As the Cowboys readied for Monday's basketball practice inside Gallagher-Iba Arena, a tall figure in a T-shirt, shorts and a Chicago White Sox hat – flipped backward – stood underneath one goal, banking in shots off the glass.
The former Cowboy, convicted of rape by instrumentation and one count of sexual battery in July, was back in Stillwater, saying he's ready to move on with his life, but also ready tell his side of the story, after not testifying at his trial.
“There's a lot that needs to be told, needs to be said about the justice system,” said Williams, who was handed a suspended sentence and released from jail. “There were a lot of things that just weren't right.
“My people have reached out to Dr. Phil and Oprah. You're going to hear the story.”
Williams said he'll soon be returning to his hometown in Chicago to be around family. Williams remains on track to graduate. And he's not giving up on his basketball dream, although it's a dream that won't continue at OSU.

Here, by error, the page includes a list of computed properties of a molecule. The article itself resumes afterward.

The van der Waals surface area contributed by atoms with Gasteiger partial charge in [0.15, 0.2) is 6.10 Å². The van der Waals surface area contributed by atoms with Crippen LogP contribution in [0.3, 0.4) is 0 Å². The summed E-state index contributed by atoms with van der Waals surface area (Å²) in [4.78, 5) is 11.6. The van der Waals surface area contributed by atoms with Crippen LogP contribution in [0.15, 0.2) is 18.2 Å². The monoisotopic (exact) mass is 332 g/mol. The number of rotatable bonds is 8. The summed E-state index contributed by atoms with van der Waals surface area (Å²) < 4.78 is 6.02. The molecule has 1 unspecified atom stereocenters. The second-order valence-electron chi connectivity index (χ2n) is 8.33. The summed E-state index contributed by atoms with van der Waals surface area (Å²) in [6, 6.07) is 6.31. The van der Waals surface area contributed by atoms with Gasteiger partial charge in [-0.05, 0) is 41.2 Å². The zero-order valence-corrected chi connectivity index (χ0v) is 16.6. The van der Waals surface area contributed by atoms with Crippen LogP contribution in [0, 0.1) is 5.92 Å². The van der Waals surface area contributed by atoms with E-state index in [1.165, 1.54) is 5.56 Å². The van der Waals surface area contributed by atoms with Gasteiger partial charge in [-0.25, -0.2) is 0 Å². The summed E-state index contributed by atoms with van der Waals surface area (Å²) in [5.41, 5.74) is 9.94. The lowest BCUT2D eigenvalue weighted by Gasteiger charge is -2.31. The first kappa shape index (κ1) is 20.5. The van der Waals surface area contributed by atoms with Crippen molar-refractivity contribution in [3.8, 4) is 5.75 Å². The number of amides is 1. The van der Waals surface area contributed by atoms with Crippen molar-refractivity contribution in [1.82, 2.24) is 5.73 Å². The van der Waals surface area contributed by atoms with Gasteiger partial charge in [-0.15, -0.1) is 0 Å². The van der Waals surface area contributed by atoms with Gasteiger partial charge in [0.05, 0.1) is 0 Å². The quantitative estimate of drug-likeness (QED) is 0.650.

“I've had some teams reach out to me,” Williams said. “I'm not finished with basketball yet. Whether it's Division II, overseas or the D League, I want to play.”
SMART HONORS BROTHER WITH 33
Freshman Marcus Smart wore the No. 3 in high school and wanted it at OSU, only to find out that number isn't issued, in honor of Daniel Lawson, one of the 10 killed in the plane crash of 2001.
“I respect that,” said Smart.
The youngest of four brothers who all wore the No. 3, Smart still found a way to keep his college number in the family.
“It started with my oldest brother (Todd Westbrook), who was diagnosed with cancer,” Smart said. “When he passed away, I kind of took it on – 3 was my number. I got to thinking, my brother passed away at the age of 33, so I thought that was kind of significant. So I kind of wanted the No. 33. It meant a lot to me.”
LITTELL: COWGIRLS WILL RUN
OSU women's coach Jim Littell has made some tweaks to the offense, most notably stressing that he wants the Cowgirls to get out on the fast break more than last season.
Littell feels the up-tempo style will allow OSU to take advantage of the fact that their four main post players — Toni Young, Lindsey Keller, Kendra Suttles and LaShawn Jones – run the floor well. He also hopes it will create more open shots in transition for Liz Donohoe and Jordan Schultz.
And, perhaps most importantly, it lets point guard Tiffany Bias utilize her quickness.
“I've always felt the best way to score is to go get a bucket before the defense gets set up,” Littell said. “By running, it also allows Tiffany Bias to do what she does best and use her speed and her athleticism.
“We're still trying to figure out, but we're trying to play at a higher pace and we're going to stick with it.”
By John Helsley and Gina Mizell